28/11/2006 - 21:00

The right environment for an educational alliance

28/11/2006 - 21:00

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The role of theatre as a vehicle for education and communication is not a new one, but it’s certainly something the Department of Environment and Conservation has utilised to its advantage.

The right environment for an educational alliance

The role of theatre as a vehicle for education and communication is not a new one, but it’s certainly something the Department of Environment and Conservation has utilised to its advantage.

A partnership with Barking Gecko Theatre Company earlier this year allowed the DEC to contribute to the arts while raising awareness of environmental issues.

The partnership has been recognised with an award for best first-time partnership, for its collaboration on The Feather Surfers, a play about three wingless fairies who have lost the ability to fly due to environmental degradation.

The fairies explore the layers of the forest canopy and reflect on the processes that have contributed to their predicament.

DEC marketing manager Jarrod Greenwood said Barking Gecko approached the department a year ago with a script and a proposal to put on a play about environmental management.

“It was a unique opportunity to promote the arts and include environmental messages through that,” he said.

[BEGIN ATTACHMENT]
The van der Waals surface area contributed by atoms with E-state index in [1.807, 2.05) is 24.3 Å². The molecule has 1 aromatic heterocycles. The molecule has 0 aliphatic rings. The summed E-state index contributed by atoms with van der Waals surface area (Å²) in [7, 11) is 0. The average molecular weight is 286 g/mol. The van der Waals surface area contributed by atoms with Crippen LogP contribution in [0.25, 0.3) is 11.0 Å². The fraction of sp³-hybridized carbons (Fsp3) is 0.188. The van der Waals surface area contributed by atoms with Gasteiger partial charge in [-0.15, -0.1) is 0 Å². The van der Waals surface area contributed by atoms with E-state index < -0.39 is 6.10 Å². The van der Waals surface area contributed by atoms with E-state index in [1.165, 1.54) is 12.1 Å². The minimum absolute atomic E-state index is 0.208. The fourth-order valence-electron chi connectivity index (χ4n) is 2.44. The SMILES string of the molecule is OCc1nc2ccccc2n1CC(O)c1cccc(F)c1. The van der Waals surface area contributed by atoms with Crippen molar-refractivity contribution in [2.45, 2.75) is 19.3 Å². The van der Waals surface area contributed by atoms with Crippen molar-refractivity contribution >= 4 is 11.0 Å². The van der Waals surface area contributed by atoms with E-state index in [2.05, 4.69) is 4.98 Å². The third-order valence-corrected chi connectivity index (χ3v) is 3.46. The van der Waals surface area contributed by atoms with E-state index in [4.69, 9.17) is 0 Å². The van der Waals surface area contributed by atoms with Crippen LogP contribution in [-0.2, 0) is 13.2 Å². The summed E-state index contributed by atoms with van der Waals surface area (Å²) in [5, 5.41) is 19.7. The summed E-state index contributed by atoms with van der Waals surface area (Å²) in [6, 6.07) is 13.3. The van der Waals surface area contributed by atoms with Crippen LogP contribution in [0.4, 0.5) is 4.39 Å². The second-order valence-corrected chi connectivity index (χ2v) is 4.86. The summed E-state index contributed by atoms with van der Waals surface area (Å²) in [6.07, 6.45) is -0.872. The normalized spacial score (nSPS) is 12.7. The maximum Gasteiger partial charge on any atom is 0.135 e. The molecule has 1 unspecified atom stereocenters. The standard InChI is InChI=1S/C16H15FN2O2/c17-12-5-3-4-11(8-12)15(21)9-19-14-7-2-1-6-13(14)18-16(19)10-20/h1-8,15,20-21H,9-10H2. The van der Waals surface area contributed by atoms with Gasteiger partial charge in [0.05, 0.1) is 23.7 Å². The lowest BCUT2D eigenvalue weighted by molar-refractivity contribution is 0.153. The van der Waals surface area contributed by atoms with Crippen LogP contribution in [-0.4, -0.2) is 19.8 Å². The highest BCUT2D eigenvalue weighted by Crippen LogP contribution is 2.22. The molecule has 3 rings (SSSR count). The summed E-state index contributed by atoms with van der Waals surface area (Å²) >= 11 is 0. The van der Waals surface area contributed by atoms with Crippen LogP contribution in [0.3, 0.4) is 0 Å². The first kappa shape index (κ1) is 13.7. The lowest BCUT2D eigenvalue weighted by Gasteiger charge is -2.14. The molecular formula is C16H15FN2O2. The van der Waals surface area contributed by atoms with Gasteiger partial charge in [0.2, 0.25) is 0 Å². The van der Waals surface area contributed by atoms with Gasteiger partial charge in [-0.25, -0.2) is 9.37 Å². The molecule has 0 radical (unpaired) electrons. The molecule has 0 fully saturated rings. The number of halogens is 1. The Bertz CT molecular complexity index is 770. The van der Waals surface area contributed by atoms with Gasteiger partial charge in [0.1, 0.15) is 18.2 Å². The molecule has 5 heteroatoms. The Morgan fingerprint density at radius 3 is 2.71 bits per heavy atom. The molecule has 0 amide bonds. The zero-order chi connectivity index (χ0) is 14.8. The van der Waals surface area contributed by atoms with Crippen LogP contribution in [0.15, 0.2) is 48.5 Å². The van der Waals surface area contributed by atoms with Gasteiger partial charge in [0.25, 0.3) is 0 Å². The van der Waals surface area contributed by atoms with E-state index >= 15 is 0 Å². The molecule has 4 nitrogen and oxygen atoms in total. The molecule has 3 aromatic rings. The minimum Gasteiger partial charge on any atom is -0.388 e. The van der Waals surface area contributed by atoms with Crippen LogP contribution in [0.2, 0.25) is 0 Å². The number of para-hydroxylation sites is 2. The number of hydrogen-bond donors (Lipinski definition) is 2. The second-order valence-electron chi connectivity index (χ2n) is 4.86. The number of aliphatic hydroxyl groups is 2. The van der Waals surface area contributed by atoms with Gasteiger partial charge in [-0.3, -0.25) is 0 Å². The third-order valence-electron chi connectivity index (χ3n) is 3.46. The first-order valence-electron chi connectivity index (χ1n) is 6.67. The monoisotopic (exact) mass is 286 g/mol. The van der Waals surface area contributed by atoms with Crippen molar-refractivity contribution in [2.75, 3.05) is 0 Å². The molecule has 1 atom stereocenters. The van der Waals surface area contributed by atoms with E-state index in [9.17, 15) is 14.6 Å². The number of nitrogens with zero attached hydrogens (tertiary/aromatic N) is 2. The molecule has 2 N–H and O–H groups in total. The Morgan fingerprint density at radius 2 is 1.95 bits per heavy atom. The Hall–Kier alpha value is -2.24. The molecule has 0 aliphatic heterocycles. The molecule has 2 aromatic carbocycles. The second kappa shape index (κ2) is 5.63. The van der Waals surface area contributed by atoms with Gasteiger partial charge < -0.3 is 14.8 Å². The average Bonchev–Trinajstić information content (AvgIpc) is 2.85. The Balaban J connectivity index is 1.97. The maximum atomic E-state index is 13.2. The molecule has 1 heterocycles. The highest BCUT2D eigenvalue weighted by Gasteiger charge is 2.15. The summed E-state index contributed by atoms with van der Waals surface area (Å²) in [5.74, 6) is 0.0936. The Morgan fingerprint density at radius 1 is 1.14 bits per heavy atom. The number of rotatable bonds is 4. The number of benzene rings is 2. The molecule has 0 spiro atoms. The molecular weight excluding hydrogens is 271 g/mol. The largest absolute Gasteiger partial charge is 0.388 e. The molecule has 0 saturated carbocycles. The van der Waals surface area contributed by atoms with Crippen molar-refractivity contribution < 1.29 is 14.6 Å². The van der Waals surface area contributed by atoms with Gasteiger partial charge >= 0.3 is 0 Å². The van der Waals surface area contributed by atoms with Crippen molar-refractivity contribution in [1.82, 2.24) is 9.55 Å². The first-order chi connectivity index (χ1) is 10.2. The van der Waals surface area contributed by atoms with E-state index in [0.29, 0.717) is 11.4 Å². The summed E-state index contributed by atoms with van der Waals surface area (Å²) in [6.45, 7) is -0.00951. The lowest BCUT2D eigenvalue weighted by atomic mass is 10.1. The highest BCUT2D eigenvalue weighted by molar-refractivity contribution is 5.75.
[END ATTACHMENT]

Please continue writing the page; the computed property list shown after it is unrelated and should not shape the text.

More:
“Previously, environmental education had always been done through school education.”

Staff from DEC and Barking Gecko joined forces to develop the play’s script, to achieve the right balance of humour, entertainment and a pertinent educational message.

“Our staff were involved throughout the entire production, including script development,” Mr Greenwood said.

Following a four-week stint at the Perth International Arts Festival in January, the play toured the South West for about eight weeks, addressing environmental issues relevant to the region, such as feral animals and weeds.

The DEC also developed a school education resource kit with Barking Gecko, with lessons leading up to the play devoted to environmental issues and follow-up activities afterwards.

Mr Greenwood said the project had been positive for regional staff and had provided a sense of local ownership, including question and answer sessions at schools.

He said the evaluation of the program by Barking Gecko had found a satisfaction rate of about 78 per cent among those surveyed.

“The partnership gave us an extremely cost-effective way to deliver an environmental message in a powerful, visual and funny way,” Mr Greenwood said.

“It was well-written and effective across the board.”

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